Infection with mycobacterium tuberculosis remains an uncommon, but clinically important problem in the United States despite sustained public health efforts and the availability of effective antituberculous therapy for more than 50 years. An estimated 12,000 to 15,000 cases of active tuberculosis occur yearly in the United States and account for at least 600 deaths annually. Worldwide, tuberculosis is a major cause of morbidity and mortality, ranking among the top five most fatal infectious diseases.
The modern era of antituberculosis medications began in 1944 with the development of streptomycin for which Selman Waksman received the Nobel Prize. Subsequently, more potent agents with wider activity and better tolerability were developed including p-aminosalicylic acid (PAS) in 1949, isoniazid in 1952, pyrazinamide in 1954, ethambutol in 1962, rifampin in 1963 and cycloserine in 1964. The development of chemotherapy for tuberculosis is one of the great achievements of biomedical research in the 20th Century.
Importantly, however, the major first line antituberculosis medications have hepatotoxic potential, including clinically apparent acute liver disease as well as acute liver failure and death or need for emergency liver transplantation. Furthermore, combination therapy which is required for the therapy of active tuberculosis appears to be associated with a higher rate of hepatotoxicity than occurs with the individual agents by themselves.
The current recommended therapy of active tuberculosis is the combination of at least two potent antimycobacterial agents for 9 to 12 months, examples being isoniazid, rifampin, pyrazinamide and ethambutol (the two latter agents often given for the first 2 months). PAS (p-aminosalicylic acid) is now rarely used, partially because of its known hepatotoxicity. Ethambutol is used in instances of suspected or proven multidrug resistance. Other agents similar to rifampin which have activity against mycobacterium tuberculosis and several of the atypical mycobacteria include rifabutin and rifapentine. Second line agents, used in situations of toxicity of the first line agents or for multidrug resistance, include amikacin, azithromycin, capreomycin, cycloserine, ethionamide, levofloxacin, moxifloxacin, and streptomycin which in general have lower rates of hepatotoxicity.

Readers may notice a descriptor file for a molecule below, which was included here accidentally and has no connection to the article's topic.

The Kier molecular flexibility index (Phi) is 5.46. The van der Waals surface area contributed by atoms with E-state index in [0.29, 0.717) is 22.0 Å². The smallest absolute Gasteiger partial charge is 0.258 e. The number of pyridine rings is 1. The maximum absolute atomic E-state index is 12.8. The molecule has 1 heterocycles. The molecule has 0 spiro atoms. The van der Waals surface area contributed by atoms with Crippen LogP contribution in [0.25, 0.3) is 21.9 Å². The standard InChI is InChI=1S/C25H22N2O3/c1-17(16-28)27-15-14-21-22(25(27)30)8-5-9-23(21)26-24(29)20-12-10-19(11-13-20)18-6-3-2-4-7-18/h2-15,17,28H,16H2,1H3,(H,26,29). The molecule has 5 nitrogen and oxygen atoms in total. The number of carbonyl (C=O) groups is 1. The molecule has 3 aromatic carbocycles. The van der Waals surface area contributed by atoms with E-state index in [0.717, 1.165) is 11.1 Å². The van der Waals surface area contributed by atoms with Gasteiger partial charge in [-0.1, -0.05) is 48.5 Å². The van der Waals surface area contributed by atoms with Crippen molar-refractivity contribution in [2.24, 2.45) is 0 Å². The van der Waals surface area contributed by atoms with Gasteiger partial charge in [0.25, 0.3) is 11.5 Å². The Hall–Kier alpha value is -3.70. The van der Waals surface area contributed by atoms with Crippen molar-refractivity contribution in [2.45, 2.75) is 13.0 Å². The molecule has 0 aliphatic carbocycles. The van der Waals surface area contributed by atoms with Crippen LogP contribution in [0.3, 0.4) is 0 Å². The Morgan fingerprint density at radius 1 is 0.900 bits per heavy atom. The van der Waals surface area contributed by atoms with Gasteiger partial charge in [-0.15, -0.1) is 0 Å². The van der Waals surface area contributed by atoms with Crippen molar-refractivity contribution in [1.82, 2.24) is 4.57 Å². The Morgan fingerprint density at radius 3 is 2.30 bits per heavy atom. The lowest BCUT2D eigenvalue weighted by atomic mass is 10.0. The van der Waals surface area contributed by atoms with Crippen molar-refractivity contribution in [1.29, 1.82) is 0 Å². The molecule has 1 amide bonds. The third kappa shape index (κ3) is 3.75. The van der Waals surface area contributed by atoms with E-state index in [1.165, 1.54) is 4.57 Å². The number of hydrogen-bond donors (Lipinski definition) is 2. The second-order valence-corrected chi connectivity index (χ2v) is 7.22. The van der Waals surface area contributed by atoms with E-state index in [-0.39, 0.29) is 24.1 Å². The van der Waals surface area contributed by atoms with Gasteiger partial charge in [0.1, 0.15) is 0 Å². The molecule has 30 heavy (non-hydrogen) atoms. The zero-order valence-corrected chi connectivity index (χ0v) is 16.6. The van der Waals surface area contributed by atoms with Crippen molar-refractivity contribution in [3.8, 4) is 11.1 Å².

Therapy is also recommended for latent tuberculosis or the finding of a positive protein derivative skin test, particularly in a high risk individual, after known exposure or with known skin test conversion. The primary regimen recommended for latent tuberculosis is a 9 month course of isoniazid. Alternative approaches include a 6 month course of isoniazid, a 4 month course of rifampin, and a 3 month course of isoniazid and rifapentine. The previous recommendation for using a 4 month course of rifampin and pyrazinamide is no longer recommended because of the potential for severe hepatotoxicity.
Regularly updated recommendations on the diagnosis, prevention and therapy of tuberculosis are available from the Centers for Disease Control and Prevention at: http://www.cdc.gov/tb/.
First line medications used in the therapy of tuberculosis include ethambutol, isoniazid, pyrazinamide, rifabutin, rifampin, and rifapentine. Second line medications include streptomycin, capreomycin, cycloserine, ethionamide, amikacin, levofloxacin, moxifloxacin, and para-aminosalicylic acid (PAS) (the latter is not discussed on this website). Finally, bedaquiline, the first new medication specifically for treatment of tuberculosis in more than forty years, was approved for use in the United States in 2012. Bedaquiline is currently limited in availability and is recommended only in therapy of multidrug resistant tuberculosis when an effective treatment regimen cannot otherwise be provided.